Thursday, 5 May 2011: 2:00 PM
Rooftop Ballroom (15th Floor) (Omni Parker House )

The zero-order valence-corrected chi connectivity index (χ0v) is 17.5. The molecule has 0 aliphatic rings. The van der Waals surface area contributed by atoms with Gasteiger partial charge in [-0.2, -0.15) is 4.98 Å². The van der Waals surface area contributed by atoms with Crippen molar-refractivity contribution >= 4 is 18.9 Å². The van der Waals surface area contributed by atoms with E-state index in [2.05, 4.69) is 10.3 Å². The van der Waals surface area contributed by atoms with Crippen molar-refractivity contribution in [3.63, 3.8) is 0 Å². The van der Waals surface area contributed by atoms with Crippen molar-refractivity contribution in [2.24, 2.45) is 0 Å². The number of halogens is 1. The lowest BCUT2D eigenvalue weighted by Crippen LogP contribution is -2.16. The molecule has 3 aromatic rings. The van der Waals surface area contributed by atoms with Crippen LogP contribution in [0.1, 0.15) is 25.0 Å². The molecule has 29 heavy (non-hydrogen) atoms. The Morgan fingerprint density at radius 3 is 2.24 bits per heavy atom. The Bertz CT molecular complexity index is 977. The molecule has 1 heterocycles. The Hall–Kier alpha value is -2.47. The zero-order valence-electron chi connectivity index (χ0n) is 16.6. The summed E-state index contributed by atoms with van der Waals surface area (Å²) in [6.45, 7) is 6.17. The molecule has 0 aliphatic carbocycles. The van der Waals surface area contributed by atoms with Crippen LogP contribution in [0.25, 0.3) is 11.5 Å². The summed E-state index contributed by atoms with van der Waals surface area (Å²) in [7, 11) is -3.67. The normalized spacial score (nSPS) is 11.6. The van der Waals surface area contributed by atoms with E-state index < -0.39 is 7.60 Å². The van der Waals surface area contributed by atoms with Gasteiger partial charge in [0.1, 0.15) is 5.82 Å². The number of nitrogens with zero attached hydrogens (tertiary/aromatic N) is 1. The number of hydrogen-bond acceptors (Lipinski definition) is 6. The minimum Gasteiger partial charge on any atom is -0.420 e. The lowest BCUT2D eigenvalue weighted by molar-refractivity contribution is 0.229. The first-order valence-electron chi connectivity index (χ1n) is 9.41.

The arctic circulation can develop multiple dynamical regimes, which has implications for the predictability of arctic weather. We use ensemble simulations of June December 2007 by the WRF-ARW model to examine the development of multiple dynamic regimes in the arctic circulation, and to understand the differences in the atmospheric circulation caused by changes in sea ice and how it is represented. Simulations where grid-box sea ice is either 0% or 100% (binary) are compared to simulations where a grid box may be partially ice-covered (fractional) to determine when monthly mean differences that occur as a result of sea-ice treatment rise above nonlinear internal variability. For the simulations examined here, we find that the largest monthly mean differences occur in August and October, but they are governed only weakly by ice treatment. The differences are rather the result of the arctic atmospheric circulation developing multiple dynamical regimes, and ice-treatment ensembles, by chance, falling more into one regime than the other. Our results show that multiple regimes occur more (less) with greater (smaller) sea-ice area present, as the interactive ice surface allows the modeled atmosphere to have more freedom in its variability. The regime behavior as uncovered through this work has implications for the predictability of the future arctic circulation as summer ice cover wanes.
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